Writing about The Doors on this blog may seem like a laughable excercise in redundancy and pointlessness, but since I now own all 6 of their albums proper (don't think for a second I'm about to tackle Full Circle and Other Voices) and have played them constantly the past month, I felt it needed to be done. Hardy underground rockers seem pissed that the Doors got all the fame and money whilst the Stooges and the Velvets - two bands intrinsically linked to the story of the band (the former being influnced by the Doors; the latter being an influence) - toiled in obscurity and poverty at the time, though the general public's stupidity and bad taste is not headline news. Strangely enough, if the history books are to be believed, the Doors were still largely seen as a "cult" band until the 1980s, the starting point of their rebirth as "classic rock" being the point at which Jim Morrison's head was placed on the front cover of Rolling Stone in 1982. It may seem hard to believe, but it's true. The fact that some group of assholes at a keg party are currently singing along to "Light My Fire" somewhere on earth at this point in time is no reason not to like them.
Tuesday, February 14, 2012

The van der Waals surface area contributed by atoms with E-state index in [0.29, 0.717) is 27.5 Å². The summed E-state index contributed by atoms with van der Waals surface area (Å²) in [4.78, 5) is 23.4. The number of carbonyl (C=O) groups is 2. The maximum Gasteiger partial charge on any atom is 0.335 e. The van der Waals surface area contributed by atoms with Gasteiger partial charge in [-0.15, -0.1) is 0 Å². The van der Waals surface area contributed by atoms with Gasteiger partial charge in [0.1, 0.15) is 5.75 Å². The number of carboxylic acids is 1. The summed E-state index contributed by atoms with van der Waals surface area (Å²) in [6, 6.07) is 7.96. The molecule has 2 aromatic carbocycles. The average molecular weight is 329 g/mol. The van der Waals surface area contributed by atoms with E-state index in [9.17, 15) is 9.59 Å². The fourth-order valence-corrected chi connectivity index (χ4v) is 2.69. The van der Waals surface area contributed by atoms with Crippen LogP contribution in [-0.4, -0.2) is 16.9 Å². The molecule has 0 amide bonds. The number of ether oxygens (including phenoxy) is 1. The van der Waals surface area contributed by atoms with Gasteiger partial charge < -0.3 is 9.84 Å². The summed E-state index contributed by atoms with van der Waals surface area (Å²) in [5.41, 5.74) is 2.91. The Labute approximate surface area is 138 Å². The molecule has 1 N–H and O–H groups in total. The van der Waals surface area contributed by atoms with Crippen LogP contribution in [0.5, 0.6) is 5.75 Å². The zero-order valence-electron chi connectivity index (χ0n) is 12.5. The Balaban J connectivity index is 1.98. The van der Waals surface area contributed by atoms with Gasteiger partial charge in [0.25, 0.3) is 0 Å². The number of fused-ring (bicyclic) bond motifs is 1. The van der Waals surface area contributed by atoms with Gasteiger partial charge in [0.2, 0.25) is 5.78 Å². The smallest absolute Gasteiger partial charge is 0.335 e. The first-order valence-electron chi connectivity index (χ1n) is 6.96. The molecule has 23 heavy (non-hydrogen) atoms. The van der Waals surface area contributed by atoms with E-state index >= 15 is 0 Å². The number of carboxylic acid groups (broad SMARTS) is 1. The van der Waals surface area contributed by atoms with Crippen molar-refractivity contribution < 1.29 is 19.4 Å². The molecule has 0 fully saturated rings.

I could post about a bunch of old R & B and jazz nonsense, but since no one gives a shit, I'll write about punk rock, specifically the debut LP by the band known as the Adolescents. Originally released on the Frontier label in 1981, it made a big splash, especially in its hometown, becoming somewhat of what one shall term an "independent hit". I can't relay sales figures your way, but I'm willing to bet it sold in the 10s of 1,000s within its first few years. In fact, a quick Google search tells me that it still stands as second only to the Dead Kennedys' debut in Californian punk sales (I'm assuming such a list omits the nth-wave shenanigans of Green Day, NOFX, etc.). It also stands as one of the earliest and best full-length efforts by an American hardcore punk band, being beaten to the punch by (GI), Fresh Fruit For Rotting Vegetables and Group Sex, but coming out before Damaged and the subsequent glut that followed (there was much gold in them thar glut, but glut it be).